Morning headlines: Monday, August 29, 2011
Town Hall tonight on heroin epidemic
Tonight, law enforcement, social workers and drug counselors will hold a third Town Hall meeting on the epidemic of heroin and prescription pain killer use among teens in St. Louis County. Speakers will be on hand to talk about police enforcement strategies and signs of heroin addiction.
St. Louis County Police Chief Tim Fitch says last year there were 60 heroin deaths in the county and he expects that number to double in 2011. Fitch says the southern and western areas of St. Louis County are ground zero for heroin deaths in the community.
" It's not the like seventies, the heroin dens you used to see on TV you know with people with needles in their arms," said Fitch. It really is, at least, in our community, suburban, mostly Caucasian users that we're seeing as deaths. That's what you're seeing. It's the kid next door, it's the brother, it's the sister. It's people that you know that are involved in this."
Tonight's town hall meeting begins at 7 p.m. at Oakville High School.
- For more on the problem of heroin in the St. Louis area, check out our feature: Cheaper than a six-pack of beer, more potent than ever: fighting the rise of heroin in St. Louis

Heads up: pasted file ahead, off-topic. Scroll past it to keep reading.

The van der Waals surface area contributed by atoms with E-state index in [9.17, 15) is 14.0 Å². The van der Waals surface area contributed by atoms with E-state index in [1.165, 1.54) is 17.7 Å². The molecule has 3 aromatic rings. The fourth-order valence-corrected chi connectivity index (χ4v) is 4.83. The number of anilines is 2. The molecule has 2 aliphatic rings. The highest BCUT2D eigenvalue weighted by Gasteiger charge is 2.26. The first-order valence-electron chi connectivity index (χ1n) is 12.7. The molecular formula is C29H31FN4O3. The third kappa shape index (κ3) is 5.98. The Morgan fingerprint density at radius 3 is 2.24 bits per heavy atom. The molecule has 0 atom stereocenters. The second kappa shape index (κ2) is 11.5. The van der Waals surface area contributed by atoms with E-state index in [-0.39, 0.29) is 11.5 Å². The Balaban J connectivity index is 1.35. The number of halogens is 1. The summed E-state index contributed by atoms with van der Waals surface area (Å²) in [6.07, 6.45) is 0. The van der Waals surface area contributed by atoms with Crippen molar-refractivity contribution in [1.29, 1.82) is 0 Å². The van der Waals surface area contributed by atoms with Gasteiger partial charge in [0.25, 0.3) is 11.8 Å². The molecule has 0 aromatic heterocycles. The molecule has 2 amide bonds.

Judges to draw Mo. legislative districts
A commission of appellate judges will draw the state's new legislative districts after a pair of bipartisan commissions could not agree on new maps. It's the same outcome that occurred 10 years ago, when Missouri last redrew its legislative districts.
Missouri redraws the 34 Senate districts and 163 House districts every 10 years after the census. The result can be significant by setting the framework for a decade's worth of contests between Republicans and Democrats for control of the Legislature.
In each decade since Missouri began using its current system in 1971, a judicial commission has had to draw the districts for at least one chamber.
Diocese of Belleville considers closing parishes
The Catholic Diocese of Belleville is considering closing up to 20 of its 121 parishes because of the loss of population in some areas and the advanced age of some priests. Bishop Edward Braxton said in a recent letter on the diocese's website that parishes will be asked to evaluate their viability.
Town hall meetings will also be held to gather input. The diocese covers 28 southern Illinois counties. The Belleville News-Democrat reports that decisions will be made sometime after February 2013. The Rev. John Myler is pastor at St. Peter's Cathedral in Belleville and a spokesman for the diocese. He said plans to close some churches are not related to the recent $6.33 million settlement of a sexual abuse case against a priest.